Richard Nixon resigned on August 9, 1974, and the first live checkout happened several days later. To keep things moving, we worked 15 hours a day, seven days a week for three months. By early October, the worst problems were behind us and the store was starting to run more smoothly. We arranged trips to the Steinberg and Marsh stores to see how they were doing, and found they were expending much more labor producing the labels and maintaining the price file. We had come up with an innovative approach for producing Version E UPC’s from the Pathmark SKU number, which greatly reduced file maintenance and label production time. It was a neat trick in 1974 but within two years there wasn’t a need to produce massive amounts of in-store bar codes as source marking progressed.
GOING FOR THE BENEFITS
Once we got out of survival mode, the next step was to go for the benefits. Checkout productivity rose quickly. The store reduced service-desk hours by having checks cashed at the register (no credit cards in those days) and selling carton cigarettes at an end fixture, using the system to monitor shrink. We also reduced bookkeeping hours by not physically counting coupons and other measures made possible by the system.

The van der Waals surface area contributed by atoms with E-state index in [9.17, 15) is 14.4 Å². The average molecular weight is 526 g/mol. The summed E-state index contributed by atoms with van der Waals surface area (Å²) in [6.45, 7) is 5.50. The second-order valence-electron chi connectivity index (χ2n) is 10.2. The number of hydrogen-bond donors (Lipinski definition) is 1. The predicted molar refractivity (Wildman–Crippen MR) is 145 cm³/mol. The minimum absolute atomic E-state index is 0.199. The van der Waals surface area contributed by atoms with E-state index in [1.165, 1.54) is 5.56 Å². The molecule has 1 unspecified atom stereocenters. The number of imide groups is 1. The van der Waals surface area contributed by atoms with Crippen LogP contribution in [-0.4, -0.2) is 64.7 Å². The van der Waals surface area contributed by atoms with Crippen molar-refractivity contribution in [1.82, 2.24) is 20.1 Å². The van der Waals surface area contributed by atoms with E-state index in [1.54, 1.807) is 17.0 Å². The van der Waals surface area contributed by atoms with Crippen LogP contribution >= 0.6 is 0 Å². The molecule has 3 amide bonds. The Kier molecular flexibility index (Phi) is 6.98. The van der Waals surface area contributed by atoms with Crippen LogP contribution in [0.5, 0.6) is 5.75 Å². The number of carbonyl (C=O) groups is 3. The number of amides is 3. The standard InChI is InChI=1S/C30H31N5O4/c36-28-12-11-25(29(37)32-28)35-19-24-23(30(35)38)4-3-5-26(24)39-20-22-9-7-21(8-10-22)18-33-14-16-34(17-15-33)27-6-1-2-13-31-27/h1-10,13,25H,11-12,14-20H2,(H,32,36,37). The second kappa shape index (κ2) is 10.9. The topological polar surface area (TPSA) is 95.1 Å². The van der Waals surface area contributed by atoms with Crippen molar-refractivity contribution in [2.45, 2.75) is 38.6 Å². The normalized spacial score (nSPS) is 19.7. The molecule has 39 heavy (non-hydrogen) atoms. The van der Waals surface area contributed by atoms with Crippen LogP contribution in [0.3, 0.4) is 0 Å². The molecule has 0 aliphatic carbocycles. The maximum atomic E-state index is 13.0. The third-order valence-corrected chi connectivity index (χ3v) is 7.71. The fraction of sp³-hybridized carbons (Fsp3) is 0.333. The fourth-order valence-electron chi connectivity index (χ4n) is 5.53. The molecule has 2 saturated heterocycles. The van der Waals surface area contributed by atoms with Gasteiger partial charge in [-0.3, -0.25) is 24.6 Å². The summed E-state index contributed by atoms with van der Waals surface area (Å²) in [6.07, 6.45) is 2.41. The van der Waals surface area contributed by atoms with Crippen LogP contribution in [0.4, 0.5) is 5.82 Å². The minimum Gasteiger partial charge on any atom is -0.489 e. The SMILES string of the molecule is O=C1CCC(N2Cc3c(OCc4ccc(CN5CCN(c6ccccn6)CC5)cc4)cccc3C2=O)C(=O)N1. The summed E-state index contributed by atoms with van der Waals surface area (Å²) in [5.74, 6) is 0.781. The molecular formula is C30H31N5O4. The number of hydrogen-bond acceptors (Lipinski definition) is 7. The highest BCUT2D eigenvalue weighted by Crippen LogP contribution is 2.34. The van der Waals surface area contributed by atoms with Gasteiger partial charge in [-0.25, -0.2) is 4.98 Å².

An unplanned benefit occurred when we noticed a new electronic produce scale during a trip to Hobart’s regional office and got Hobart executive Jim Megin to give us 12 scales to test in South Plainfield. The scales were designed for the West Coast market and Hobart wasn’t even trying to market them to East Coast supermarkets, where produce weighing was being done in the produce department. Because the scales were free, they were installed without all of the normal approvals from upper management. I don’t remember if Hobart ever got paid for them, but in the next three years Pathmark bought over 2,000 units and thousands more were sold to other East Coast supermarkets that followed Pathmark’s lead.
After just one quarter, store profits exceeded pre-installation profits as the scan benefits exceeded the high cost of in-store marking and file maintenance. Sales and shrink were also better than expected.
Customer acceptance was a key concern throughout the project, and fortunately the results were positive. Store sales grew at a good rate and market research surveys were favorable. There was television coverage, a press conference and numerous newspaper articles. Industry executives from all over the world visited South Plainfield, which was the most accessible of the three scanning sites that existed in 1974, being located in the Metro New York market. We had so many visitors wanting tours that it actually became difficult to accommodate all the requests. We still had to run the store and concentrate on achieving the projected objectives.